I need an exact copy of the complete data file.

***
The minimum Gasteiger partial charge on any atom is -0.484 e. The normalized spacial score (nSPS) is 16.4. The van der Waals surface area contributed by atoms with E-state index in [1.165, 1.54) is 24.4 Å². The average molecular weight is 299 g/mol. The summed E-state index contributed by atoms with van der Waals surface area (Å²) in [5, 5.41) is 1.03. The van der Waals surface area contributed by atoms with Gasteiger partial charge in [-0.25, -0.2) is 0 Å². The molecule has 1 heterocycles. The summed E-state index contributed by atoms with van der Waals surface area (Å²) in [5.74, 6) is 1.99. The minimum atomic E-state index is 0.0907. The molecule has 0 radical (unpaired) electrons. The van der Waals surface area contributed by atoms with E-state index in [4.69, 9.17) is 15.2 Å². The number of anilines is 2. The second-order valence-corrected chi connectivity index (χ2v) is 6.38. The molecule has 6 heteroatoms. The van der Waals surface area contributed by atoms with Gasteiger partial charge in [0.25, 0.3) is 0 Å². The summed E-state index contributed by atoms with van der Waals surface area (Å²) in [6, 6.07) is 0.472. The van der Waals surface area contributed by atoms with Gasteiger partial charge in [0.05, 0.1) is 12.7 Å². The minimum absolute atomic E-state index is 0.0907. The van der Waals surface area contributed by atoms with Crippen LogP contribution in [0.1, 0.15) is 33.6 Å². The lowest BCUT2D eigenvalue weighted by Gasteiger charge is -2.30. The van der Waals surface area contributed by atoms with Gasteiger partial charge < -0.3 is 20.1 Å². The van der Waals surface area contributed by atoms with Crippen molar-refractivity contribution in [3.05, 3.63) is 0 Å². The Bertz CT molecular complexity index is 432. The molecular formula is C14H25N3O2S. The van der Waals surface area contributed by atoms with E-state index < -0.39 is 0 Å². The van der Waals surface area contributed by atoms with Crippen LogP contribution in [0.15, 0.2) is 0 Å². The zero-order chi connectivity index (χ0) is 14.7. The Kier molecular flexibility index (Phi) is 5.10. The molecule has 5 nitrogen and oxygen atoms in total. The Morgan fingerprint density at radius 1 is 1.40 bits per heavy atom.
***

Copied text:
The minimum Gasteiger partial charge on any atom is -0.484 e. The normalized spacial score (nSPS) is 16.4. The van der Waals surface area contributed by atoms with E-state index in [1.165, 1.54) is 24.4 Å². The average molecular weight is 299 g/mol. The summed E-state index contributed by atoms with van der Waals surface area (Å²) in [5, 5.41) is 1.03. The van der Waals surface area contributed by atoms with Gasteiger partial charge in [-0.25, -0.2) is 0 Å². The molecule has 1 heterocycles. The summed E-state index contributed by atoms with van der Waals surface area (Å²) in [5.74, 6) is 1.99. The minimum atomic E-state index is 0.0907. The molecule has 0 radical (unpaired) electrons. The van der Waals surface area contributed by atoms with E-state index in [4.69, 9.17) is 15.2 Å². The number of anilines is 2. The second-order valence-corrected chi connectivity index (χ2v) is 6.38. The molecule has 6 heteroatoms. The van der Waals surface area contributed by atoms with Gasteiger partial charge in [0.25, 0.3) is 0 Å². The summed E-state index contributed by atoms with van der Waals surface area (Å²) in [6, 6.07) is 0.472. The van der Waals surface area contributed by atoms with Gasteiger partial charge in [0.05, 0.1) is 12.7 Å². The minimum absolute atomic E-state index is 0.0907. The van der Waals surface area contributed by atoms with Crippen LogP contribution in [0.1, 0.15) is 33.6 Å². The lowest BCUT2D eigenvalue weighted by Gasteiger charge is -2.30. The van der Waals surface area contributed by atoms with Gasteiger partial charge < -0.3 is 20.1 Å². The van der Waals surface area contributed by atoms with Crippen molar-refractivity contribution in [3.05, 3.63) is 0 Å². The Bertz CT molecular complexity index is 432. The molecular formula is C14H25N3O2S. The van der Waals surface area contributed by atoms with E-state index < -0.39 is 0 Å². The van der Waals surface area contributed by atoms with Crippen LogP contribution in [0.15, 0.2) is 0 Å². The zero-order chi connectivity index (χ0) is 14.7. The Kier molecular flexibility index (Phi) is 5.10. The molecule has 5 nitrogen and oxygen atoms in total. The Morgan fingerprint density at radius 1 is 1.40 bits per heavy atom.